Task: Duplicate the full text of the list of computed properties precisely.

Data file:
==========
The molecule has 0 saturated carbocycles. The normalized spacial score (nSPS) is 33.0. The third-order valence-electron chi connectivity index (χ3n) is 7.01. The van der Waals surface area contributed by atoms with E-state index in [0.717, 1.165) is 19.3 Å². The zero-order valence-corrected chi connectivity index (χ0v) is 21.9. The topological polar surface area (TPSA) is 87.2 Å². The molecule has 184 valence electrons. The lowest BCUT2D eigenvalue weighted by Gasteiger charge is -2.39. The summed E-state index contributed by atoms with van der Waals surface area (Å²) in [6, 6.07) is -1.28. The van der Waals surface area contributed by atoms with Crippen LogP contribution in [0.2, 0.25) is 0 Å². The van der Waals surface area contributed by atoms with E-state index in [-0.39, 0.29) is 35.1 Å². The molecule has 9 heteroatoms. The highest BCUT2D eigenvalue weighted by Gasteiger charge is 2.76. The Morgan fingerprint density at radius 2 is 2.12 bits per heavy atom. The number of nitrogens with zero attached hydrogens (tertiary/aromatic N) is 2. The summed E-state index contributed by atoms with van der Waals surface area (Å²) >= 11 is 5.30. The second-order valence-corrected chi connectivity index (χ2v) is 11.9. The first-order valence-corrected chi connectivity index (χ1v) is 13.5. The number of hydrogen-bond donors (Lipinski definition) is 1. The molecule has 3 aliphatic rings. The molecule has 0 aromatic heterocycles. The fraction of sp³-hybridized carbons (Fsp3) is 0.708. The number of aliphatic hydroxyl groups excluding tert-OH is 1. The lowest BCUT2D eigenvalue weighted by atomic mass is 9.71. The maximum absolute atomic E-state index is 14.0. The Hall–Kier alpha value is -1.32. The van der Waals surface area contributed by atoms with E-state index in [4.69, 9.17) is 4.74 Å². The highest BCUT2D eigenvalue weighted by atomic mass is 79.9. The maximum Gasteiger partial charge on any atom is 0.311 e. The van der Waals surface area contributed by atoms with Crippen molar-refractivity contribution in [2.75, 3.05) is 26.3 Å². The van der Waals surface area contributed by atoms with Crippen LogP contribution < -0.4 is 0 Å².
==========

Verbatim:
The molecule has 0 saturated carbocycles. The normalized spacial score (nSPS) is 33.0. The third-order valence-electron chi connectivity index (χ3n) is 7.01. The van der Waals surface area contributed by atoms with E-state index in [0.717, 1.165) is 19.3 Å². The zero-order valence-corrected chi connectivity index (χ0v) is 21.9. The topological polar surface area (TPSA) is 87.2 Å². The molecule has 184 valence electrons. The lowest BCUT2D eigenvalue weighted by Gasteiger charge is -2.39. The summed E-state index contributed by atoms with van der Waals surface area (Å²) in [6, 6.07) is -1.28. The van der Waals surface area contributed by atoms with Crippen LogP contribution in [0.2, 0.25) is 0 Å². The van der Waals surface area contributed by atoms with E-state index in [-0.39, 0.29) is 35.1 Å². The molecule has 9 heteroatoms. The highest BCUT2D eigenvalue weighted by Gasteiger charge is 2.76. The Morgan fingerprint density at radius 2 is 2.12 bits per heavy atom. The number of nitrogens with zero attached hydrogens (tertiary/aromatic N) is 2. The summed E-state index contributed by atoms with van der Waals surface area (Å²) >= 11 is 5.30. The second-order valence-corrected chi connectivity index (χ2v) is 11.9. The first-order valence-corrected chi connectivity index (χ1v) is 13.5. The number of hydrogen-bond donors (Lipinski definition) is 1. The molecule has 3 aliphatic rings. The molecule has 0 aromatic heterocycles. The fraction of sp³-hybridized carbons (Fsp3) is 0.708. The number of aliphatic hydroxyl groups excluding tert-OH is 1. The lowest BCUT2D eigenvalue weighted by atomic mass is 9.71. The maximum absolute atomic E-state index is 14.0. The Hall–Kier alpha value is -1.32. The van der Waals surface area contributed by atoms with E-state index in [4.69, 9.17) is 4.74 Å². The highest BCUT2D eigenvalue weighted by atomic mass is 79.9. The maximum Gasteiger partial charge on any atom is 0.311 e. The van der Waals surface area contributed by atoms with Crippen molar-refractivity contribution in [2.75, 3.05) is 26.3 Å². The van der Waals surface area contributed by atoms with Crippen LogP contribution < -0.4 is 0 Å².